by Rebecca Berens Matzke
Lincoln: University of Nebraska Press, 2011. Pp. xiv, 306.
Maps., notes, biblio., index. $45.00. ISBN: 0803235143
The notion that the Royal Navy enforced a Pax Britannica during the nineteenth century, keeping the world in order, as it were, is long standing. But a few recent historians have argued, citing events such as the Crimean War, that there was no Pax Britannica in nine decades that followed 1815, and Prof. Matzke (Ripon), proceeds to demonstrate otherwise.
Matzke opens by pointing out that what didn’t happen is more important to an understanding a policy of deterrence than what did happen. To demonstrate this, she looks at three crises in the period 1838-1846. These are:
Anglo-American tensions over the Maine and Oregon boundaries and American support to Canadian rebels.
British differences with France over colonial territories, naval primacy, and the multi-faceted
The origins of the “Opium War” with China.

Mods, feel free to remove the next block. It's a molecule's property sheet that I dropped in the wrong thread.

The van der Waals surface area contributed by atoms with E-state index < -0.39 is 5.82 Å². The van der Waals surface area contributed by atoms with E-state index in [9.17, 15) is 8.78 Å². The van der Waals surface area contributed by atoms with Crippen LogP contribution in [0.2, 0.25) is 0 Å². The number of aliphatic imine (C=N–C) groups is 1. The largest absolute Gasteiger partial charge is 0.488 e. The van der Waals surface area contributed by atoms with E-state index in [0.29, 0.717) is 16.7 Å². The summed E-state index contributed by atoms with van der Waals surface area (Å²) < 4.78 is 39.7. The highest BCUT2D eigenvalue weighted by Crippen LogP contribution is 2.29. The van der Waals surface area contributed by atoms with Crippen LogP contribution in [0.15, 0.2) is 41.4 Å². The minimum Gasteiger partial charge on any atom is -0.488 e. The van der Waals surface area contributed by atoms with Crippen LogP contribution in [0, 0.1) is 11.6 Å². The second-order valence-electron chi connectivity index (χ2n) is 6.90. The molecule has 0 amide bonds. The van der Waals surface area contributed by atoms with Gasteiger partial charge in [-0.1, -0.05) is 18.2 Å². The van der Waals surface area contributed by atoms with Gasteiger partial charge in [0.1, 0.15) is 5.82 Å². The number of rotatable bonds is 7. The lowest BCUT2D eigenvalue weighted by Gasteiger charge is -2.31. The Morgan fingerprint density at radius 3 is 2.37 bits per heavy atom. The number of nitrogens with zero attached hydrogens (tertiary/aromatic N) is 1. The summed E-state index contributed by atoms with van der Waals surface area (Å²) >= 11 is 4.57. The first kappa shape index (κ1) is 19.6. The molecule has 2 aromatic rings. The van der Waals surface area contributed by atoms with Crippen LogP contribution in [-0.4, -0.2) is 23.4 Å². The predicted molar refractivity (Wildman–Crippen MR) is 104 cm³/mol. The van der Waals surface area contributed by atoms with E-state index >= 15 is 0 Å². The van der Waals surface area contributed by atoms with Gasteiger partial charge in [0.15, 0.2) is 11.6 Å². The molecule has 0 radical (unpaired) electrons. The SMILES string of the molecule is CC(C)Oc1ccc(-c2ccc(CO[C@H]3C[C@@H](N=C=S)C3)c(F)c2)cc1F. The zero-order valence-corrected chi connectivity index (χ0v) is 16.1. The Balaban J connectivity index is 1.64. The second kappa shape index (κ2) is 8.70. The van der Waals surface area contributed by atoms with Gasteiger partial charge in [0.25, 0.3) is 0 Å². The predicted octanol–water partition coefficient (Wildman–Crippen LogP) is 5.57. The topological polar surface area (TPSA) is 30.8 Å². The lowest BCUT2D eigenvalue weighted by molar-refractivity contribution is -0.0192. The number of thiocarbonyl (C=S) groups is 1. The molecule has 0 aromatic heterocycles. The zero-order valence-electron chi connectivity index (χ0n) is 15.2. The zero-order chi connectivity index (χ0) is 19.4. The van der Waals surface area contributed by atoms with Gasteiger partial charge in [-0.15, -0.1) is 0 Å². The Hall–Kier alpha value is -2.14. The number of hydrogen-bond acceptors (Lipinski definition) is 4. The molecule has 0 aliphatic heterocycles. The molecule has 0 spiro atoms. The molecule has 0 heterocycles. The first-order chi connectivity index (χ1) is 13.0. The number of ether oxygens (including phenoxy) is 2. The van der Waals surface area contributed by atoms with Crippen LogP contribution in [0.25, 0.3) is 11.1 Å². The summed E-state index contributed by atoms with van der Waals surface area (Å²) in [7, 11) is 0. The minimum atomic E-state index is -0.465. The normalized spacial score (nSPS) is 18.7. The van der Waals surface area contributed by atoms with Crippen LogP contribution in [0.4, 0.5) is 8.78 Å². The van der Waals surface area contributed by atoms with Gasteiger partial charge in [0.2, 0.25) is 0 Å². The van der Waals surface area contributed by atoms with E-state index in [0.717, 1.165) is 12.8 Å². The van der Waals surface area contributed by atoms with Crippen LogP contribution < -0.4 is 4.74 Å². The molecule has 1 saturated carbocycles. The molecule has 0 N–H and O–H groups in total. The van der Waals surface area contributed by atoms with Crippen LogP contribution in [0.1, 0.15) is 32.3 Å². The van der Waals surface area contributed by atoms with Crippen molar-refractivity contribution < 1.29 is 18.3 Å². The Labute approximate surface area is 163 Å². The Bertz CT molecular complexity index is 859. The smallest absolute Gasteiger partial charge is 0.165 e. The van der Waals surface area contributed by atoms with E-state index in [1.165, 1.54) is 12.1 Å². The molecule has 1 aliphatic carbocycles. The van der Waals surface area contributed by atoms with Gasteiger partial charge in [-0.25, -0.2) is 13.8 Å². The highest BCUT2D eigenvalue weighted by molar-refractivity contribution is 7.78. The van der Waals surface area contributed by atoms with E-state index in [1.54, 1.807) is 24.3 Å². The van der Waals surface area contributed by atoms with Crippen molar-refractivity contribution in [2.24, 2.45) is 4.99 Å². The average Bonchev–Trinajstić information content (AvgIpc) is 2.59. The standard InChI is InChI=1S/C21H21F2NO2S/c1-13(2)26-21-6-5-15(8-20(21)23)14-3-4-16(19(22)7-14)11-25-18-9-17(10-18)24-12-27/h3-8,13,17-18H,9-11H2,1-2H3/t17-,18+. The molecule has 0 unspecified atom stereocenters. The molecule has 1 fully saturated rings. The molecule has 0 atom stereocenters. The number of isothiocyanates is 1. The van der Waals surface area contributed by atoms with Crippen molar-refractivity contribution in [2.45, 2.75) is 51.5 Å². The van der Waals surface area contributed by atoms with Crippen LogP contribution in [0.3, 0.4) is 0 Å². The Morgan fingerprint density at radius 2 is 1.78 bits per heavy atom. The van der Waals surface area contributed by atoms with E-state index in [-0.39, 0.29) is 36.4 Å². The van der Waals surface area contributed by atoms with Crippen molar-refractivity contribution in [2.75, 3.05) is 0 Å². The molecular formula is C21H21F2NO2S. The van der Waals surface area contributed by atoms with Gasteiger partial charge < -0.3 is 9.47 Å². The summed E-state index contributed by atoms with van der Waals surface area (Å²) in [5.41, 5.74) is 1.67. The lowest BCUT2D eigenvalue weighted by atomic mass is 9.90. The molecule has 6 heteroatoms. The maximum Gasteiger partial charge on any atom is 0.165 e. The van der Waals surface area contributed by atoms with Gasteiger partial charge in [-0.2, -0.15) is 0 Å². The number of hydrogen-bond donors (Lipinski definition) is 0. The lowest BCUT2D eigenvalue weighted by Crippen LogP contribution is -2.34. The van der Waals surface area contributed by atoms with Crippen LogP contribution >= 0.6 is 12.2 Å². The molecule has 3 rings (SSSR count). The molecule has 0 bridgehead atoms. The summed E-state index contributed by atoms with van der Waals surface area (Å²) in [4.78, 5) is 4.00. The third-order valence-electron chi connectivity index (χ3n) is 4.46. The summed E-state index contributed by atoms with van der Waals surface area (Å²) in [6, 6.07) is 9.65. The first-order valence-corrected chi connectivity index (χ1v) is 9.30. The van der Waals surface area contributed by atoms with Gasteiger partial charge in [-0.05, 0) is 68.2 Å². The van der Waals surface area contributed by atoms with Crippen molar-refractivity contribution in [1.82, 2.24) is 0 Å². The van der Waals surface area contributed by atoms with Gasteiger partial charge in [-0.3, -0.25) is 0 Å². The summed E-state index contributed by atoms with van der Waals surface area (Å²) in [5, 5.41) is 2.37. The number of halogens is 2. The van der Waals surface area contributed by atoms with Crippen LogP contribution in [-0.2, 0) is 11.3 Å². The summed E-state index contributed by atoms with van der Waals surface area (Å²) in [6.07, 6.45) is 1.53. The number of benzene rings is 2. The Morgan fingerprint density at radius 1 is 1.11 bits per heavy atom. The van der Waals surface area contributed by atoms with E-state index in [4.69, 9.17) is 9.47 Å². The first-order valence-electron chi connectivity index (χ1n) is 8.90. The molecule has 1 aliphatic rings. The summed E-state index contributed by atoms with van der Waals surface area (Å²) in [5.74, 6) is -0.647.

In the case of the tensions with America and France, the situation was complicated by the fact that had Britain gone to war with one of these powers, the other may well have jumped in to take advantage of the situation. A look at public and government responses in France and the U.S. to the possibility of war with Britain very strongly demonstrates that the great strength of the Royal Navy played a critical role in averting armed conflict. In contrast, Matzke notes that deterrence failed in the case of the Opium War because Chinese leadership lacked any sense of Britain’s enormous power. This last case, of course, also has some bearing on the problem of the outbreak of the Crimean War.
Deterrence Through Strength
is a particularly valuable read for students of the often complex nature of deterrence, as well as those interested in diplomatic history, the nineteenth century, or the Royal Navy.